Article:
A Stuttgart administrative court ruled on July 28 that authorities will have the right to impose an outright ban on diesel vehicles; presiding judge Wolfgang Kern and his colleagues called for urgent action, such as the introduction of a so-called “Blue Placard” which would effectively amount to driving bans for a part of vehicles in the city.

The lawsuit filed by the non-governmental environmental and consumer protection organization Environmental Action Germany (DUH)  against the state government of Baden-Wuerttemberg, stated that measures to lower air pollution in its capital Stuttgart were insufficient. DUH  had sought a ban on such vehicles as  legal thresholds for nitrogen oxide levels had been regularly surpassed in areas affected by traffic congestion for years, following the decision by city policymakers of a less radical strategy to combat urban air pollution back in 2015. The DUH has also filed similar lawsuits in Dusseldorf, Aachen, Bonn and Cologne. North Rhine-Westphalia has referred a case to the Federal Administrative Court with the organization’s consent in order to determine whether municipal governments are legally entitled to impose bans on diesel cars.

The administrative court decided that  the protection of the  health of citizens in the hometown of carmakers Mercedes-Benz and Porsche over the rights and freedom of action enjoyed by owners of diesel cars. Several cities in Germany, including Munich, are currently considering bans following revelations that their air pollution levels were in breach of EU limits. German carmakers are at the center of an ongoing international scandal in which they stand accused of having installed illegal software in diesel vehicles to falsify emissions levels during test settings. Just two day before on July 26, 2017 three Californian communities  San Mateo and Marin Counties, coastal communities in northern California, and Imperial Beach, a city in San Diego County, have filed complaints against 37 “carbon majors”, including Shell, Chevron, Statoil, Exxon and Total, seeking compensation for the current and future costs of adapting to sea level rises linked to climate change. They claim greenhouse gas emissions from the fossil fuel companies’ activities over the last 50 years have locked in substantial sea level rises, which will cause billions of dollars’ worth of damage to properties and businesses, as well as endangering lives.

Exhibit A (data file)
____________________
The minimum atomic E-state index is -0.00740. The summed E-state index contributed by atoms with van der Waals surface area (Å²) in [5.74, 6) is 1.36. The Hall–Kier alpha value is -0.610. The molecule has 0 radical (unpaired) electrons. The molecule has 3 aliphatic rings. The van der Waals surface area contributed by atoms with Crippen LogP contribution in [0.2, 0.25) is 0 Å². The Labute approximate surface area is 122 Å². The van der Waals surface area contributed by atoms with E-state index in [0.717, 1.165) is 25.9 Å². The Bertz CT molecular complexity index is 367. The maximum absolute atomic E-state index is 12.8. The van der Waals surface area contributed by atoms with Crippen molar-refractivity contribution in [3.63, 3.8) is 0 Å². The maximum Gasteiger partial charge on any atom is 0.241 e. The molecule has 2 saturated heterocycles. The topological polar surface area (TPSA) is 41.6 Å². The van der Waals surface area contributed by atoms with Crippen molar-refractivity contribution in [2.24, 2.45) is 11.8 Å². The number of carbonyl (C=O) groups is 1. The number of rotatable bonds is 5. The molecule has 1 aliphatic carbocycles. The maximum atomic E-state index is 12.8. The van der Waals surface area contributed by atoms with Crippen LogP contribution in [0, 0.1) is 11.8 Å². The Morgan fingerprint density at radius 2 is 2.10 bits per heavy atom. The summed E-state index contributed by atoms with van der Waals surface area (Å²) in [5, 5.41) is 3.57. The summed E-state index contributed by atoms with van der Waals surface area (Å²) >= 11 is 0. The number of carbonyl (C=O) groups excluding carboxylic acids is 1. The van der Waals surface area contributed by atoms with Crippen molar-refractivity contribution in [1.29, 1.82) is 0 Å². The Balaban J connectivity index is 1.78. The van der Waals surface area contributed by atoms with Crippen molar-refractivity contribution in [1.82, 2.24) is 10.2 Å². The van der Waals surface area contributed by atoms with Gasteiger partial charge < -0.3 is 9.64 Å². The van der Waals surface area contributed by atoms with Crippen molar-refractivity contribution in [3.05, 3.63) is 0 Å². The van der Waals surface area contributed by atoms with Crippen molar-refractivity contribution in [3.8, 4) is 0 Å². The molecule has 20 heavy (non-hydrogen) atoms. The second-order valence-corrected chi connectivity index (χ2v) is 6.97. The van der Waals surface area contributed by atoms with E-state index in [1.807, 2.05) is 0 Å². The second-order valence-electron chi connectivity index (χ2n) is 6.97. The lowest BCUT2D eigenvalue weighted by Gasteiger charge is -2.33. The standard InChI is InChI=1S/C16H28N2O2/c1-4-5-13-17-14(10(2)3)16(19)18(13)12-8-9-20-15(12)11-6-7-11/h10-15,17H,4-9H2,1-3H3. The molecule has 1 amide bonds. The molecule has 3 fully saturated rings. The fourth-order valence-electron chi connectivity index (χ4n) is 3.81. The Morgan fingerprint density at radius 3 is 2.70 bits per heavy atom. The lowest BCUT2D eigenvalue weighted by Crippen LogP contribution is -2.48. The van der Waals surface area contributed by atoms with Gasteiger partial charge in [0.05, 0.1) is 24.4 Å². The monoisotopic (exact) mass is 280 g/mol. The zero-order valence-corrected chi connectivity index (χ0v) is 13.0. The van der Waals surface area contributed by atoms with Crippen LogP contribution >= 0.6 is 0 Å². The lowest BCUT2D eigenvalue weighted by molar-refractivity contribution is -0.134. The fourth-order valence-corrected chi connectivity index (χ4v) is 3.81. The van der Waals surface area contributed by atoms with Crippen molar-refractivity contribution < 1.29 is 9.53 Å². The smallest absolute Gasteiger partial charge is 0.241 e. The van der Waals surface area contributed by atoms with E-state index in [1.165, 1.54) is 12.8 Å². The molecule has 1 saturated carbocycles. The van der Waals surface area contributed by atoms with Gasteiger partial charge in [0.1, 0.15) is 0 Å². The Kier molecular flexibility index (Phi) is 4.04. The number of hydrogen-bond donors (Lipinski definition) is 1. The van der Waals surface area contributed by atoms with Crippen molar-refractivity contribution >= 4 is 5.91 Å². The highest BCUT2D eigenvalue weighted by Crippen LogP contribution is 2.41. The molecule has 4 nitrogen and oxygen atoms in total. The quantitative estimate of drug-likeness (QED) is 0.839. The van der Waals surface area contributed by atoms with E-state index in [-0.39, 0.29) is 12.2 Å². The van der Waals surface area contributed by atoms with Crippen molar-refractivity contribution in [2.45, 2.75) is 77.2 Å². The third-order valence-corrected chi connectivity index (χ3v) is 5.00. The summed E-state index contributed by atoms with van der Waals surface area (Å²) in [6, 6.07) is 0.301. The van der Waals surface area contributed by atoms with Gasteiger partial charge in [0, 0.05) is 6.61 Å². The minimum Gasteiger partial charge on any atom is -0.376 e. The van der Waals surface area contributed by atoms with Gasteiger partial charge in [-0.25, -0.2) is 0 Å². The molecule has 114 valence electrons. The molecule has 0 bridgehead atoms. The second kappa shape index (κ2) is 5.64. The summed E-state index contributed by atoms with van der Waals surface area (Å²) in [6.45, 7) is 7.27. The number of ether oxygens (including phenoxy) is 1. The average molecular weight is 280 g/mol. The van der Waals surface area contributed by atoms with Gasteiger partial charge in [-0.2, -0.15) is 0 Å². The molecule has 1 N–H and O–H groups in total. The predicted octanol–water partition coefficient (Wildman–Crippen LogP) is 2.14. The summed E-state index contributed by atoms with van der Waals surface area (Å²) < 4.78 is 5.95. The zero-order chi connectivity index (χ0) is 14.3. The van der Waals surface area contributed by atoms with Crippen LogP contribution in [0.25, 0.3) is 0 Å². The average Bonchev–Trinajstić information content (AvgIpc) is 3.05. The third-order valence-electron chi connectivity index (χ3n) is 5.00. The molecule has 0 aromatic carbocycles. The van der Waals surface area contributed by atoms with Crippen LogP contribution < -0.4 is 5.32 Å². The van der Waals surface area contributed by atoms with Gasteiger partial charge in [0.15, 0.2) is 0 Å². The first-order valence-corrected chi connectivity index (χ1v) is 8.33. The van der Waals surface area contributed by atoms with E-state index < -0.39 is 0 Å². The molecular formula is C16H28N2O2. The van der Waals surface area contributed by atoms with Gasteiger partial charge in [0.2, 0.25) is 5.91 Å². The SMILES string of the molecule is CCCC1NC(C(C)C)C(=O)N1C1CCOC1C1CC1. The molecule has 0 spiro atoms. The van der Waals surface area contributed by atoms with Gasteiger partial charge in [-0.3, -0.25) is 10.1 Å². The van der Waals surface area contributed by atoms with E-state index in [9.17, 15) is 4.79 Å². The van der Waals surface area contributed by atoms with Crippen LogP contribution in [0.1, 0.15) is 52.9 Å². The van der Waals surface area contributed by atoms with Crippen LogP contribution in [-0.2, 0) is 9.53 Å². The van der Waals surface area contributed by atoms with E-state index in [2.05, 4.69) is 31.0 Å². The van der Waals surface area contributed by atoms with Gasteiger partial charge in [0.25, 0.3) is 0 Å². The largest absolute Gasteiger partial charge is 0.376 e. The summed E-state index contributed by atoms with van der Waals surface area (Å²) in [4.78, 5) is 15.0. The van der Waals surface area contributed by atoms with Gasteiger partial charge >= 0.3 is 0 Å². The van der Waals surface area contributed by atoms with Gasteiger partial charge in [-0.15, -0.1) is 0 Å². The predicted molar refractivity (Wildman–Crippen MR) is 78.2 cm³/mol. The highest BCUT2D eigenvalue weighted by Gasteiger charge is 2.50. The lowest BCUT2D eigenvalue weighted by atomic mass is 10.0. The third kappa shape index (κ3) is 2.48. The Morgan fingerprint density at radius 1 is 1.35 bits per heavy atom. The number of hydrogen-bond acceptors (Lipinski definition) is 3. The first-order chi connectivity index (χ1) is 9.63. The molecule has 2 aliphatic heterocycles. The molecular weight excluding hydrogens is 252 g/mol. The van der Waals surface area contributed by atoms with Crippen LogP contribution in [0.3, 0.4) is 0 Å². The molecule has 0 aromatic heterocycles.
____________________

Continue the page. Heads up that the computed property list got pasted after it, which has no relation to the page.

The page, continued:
On August 2, the German government will hold a “diesel summit” with the representatives of the German automotive industry in order to discuss how to lower nitrogen oxide pollution caused by traffic. Although manufacturers including Volkswagen, Mercedes-Benz and Audi have announced their intention to recall and upgrade millions of vehicles, Barbara Hendricks, the German Minister for the Environment, warned that the car industry was at a “turning point” and outright diesel bans were still on the table.